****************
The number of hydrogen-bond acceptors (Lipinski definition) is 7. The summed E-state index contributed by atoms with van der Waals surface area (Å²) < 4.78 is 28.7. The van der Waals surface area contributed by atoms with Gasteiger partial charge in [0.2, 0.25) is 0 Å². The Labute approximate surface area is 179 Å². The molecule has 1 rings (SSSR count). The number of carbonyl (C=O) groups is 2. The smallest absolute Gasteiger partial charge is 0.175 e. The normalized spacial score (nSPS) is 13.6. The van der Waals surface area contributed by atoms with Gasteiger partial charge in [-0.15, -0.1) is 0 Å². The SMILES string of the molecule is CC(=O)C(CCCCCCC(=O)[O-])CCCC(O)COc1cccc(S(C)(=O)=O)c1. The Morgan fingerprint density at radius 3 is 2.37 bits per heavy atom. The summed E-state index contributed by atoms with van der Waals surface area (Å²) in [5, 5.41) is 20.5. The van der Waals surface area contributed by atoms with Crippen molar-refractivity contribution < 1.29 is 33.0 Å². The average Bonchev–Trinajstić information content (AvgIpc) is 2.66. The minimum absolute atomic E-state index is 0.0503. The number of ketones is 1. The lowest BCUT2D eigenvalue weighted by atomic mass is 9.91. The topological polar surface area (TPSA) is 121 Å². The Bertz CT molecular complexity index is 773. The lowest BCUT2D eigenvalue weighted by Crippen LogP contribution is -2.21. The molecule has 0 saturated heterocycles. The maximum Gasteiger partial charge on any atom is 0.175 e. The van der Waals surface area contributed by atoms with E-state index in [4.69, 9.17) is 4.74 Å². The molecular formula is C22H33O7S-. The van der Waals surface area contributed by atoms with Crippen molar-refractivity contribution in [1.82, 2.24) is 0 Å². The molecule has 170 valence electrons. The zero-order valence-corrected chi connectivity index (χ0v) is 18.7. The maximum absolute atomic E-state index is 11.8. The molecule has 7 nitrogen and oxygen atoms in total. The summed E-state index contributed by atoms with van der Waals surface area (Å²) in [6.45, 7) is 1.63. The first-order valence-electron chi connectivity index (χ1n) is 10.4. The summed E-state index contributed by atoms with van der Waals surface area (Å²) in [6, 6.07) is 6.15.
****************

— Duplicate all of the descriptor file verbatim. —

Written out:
The number of hydrogen-bond acceptors (Lipinski definition) is 7. The summed E-state index contributed by atoms with van der Waals surface area (Å²) < 4.78 is 28.7. The van der Waals surface area contributed by atoms with Gasteiger partial charge in [0.2, 0.25) is 0 Å². The Labute approximate surface area is 179 Å². The molecule has 1 rings (SSSR count). The number of carbonyl (C=O) groups is 2. The smallest absolute Gasteiger partial charge is 0.175 e. The normalized spacial score (nSPS) is 13.6. The van der Waals surface area contributed by atoms with Gasteiger partial charge in [-0.15, -0.1) is 0 Å². The SMILES string of the molecule is CC(=O)C(CCCCCCC(=O)[O-])CCCC(O)COc1cccc(S(C)(=O)=O)c1. The Morgan fingerprint density at radius 3 is 2.37 bits per heavy atom. The summed E-state index contributed by atoms with van der Waals surface area (Å²) in [5, 5.41) is 20.5. The van der Waals surface area contributed by atoms with Crippen molar-refractivity contribution < 1.29 is 33.0 Å². The average Bonchev–Trinajstić information content (AvgIpc) is 2.66. The minimum absolute atomic E-state index is 0.0503. The number of ketones is 1. The lowest BCUT2D eigenvalue weighted by atomic mass is 9.91. The topological polar surface area (TPSA) is 121 Å². The Bertz CT molecular complexity index is 773. The lowest BCUT2D eigenvalue weighted by Crippen LogP contribution is -2.21. The molecule has 0 saturated heterocycles. The maximum Gasteiger partial charge on any atom is 0.175 e. The van der Waals surface area contributed by atoms with E-state index in [4.69, 9.17) is 4.74 Å². The molecular formula is C22H33O7S-. The van der Waals surface area contributed by atoms with Crippen molar-refractivity contribution in [1.82, 2.24) is 0 Å². The molecule has 170 valence electrons. The zero-order valence-corrected chi connectivity index (χ0v) is 18.7. The maximum absolute atomic E-state index is 11.8. The molecule has 7 nitrogen and oxygen atoms in total. The summed E-state index contributed by atoms with van der Waals surface area (Å²) in [6.45, 7) is 1.63. The first-order valence-electron chi connectivity index (χ1n) is 10.4. The summed E-state index contributed by atoms with van der Waals surface area (Å²) in [6, 6.07) is 6.15.